Though Rooke lives at his observatory, he still joins the officers for Sunday dinner. One evening in winter, Rooke arrives to see Governor Gilbert sitting with Major Wyatt. The governor's presence is supposed to be an honor, but the soldiers must speak carefully when he joins them for dinner. Rooke sits between Silk and the young Lieutenant Timpson, a tedious man who goes on about how the female prisoners are all loose and immoral, while constantly bringing out a miniature painting of his sweetheart, Betsy. He doesn't realize that nobody cares to look at another man's love. Silk tells Rooke often that they'll surely see Timpson at the one brothel in the settlement before too long.
The way the officers think about the governor's presence again complicates the relationship between stories and truth: though they're told his presence is an honor, the truth is that his presence detracts from speaking their minds, or their own personal truths. In this case, the narrative actively obscures a number of truths.
Rooke is happy to admire Betsy's portrait if it means he can sit far away from Governor Gilbert. When the serving boys put plates down with a tiny amount of food on them, Silk cracks a joke about the miniscule ration. Everyone laughs. Someone in England had thought that the new colony would be able to produce its own food, but this has proven false. Between the sandy soil and the prevalence of theft, vegetables never grow to a decent size. Occasionally the governor's shooter brings back meat, and Surgeon Weymark paints the heads of those animals. Regardless, it's obvious to everyone that food is scarce, and the promised supply ships are late.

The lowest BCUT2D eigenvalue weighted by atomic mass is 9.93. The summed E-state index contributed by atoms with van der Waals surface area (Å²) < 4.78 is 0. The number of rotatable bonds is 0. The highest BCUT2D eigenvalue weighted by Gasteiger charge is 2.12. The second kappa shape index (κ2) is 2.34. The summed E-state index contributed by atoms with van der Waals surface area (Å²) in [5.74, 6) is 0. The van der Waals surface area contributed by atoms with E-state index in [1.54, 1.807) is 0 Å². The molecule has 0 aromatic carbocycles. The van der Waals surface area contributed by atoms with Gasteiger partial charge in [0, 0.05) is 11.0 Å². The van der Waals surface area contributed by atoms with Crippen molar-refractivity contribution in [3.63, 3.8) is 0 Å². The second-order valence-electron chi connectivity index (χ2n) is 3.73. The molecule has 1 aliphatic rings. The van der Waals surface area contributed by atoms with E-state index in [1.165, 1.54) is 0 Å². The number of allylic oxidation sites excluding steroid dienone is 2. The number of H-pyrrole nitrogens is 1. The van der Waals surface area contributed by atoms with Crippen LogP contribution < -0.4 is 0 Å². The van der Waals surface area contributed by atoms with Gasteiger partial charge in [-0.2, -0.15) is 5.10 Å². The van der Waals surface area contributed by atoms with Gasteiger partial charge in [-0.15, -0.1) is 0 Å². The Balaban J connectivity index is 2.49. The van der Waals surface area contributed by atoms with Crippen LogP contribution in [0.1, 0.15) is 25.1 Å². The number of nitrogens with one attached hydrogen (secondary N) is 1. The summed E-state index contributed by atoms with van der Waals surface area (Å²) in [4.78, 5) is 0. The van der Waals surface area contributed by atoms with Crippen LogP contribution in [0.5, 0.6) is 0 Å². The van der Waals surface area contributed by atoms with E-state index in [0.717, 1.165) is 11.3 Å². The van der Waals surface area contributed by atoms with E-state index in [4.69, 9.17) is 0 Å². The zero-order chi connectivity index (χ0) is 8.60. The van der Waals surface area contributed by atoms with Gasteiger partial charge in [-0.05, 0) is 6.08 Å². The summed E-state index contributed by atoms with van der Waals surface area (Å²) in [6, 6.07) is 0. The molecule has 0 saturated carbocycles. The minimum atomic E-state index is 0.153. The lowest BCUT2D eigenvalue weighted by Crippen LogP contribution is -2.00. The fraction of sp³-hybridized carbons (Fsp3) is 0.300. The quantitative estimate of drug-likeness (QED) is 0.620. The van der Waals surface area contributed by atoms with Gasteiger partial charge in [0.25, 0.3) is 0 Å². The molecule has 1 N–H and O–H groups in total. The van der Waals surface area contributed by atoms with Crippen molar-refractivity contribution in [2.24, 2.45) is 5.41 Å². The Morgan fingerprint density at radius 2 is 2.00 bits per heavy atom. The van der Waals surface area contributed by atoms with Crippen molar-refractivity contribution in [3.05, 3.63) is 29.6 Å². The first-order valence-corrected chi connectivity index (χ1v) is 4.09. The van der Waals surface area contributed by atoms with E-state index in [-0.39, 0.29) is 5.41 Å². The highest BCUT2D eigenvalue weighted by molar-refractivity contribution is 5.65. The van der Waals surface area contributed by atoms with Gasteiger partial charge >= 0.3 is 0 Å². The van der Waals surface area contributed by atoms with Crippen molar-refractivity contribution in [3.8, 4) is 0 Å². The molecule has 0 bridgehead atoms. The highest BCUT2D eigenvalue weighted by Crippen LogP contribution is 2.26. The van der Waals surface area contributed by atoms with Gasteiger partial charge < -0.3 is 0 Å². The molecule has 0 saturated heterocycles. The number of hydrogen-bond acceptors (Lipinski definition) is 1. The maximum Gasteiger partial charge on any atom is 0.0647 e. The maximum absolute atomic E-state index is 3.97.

Though theft is mentioned in this passage as simply a matter of fact, it adds a somewhat ominous tone and suggests that the community the English are trying to create is shaky at best. Further, the promised supply ships now seem like lies, which in turn begins to erode the colony's trust in its homeland. All together, the food scarcity creates a situation in which the undeniable truth is that bad things will happen.
Timpson whines that he's homesick and hungry during the meal. When everyone is finished, Governor Gilbert rises and announces that he's putting together a party to find someplace where gardens will grow, and adds that he hopes the party will find natives more willing to speak with them. When the governor asks for volunteers, Rooke is the first to jump up. Silk stands next and later teases Rooke for being so quick. Silk goes on to list all the unpleasant things they'll surely encounter on their expedition, but says that he really needs to meet the natives in order to properly write his book.
Simply by nature, deciding to settle a second settlement for farming shows again that the English feel entitled to the land and the people of New South Wales, a product of England's imperialist goals of this time period. Silk's motives for volunteering are entirely self-serving; he wants to have exciting experiences to include in his narrative. He remains detached from reality, seeing everything and everyone through a lens of their dramatic potential, even as he uses “true” events to form his stories.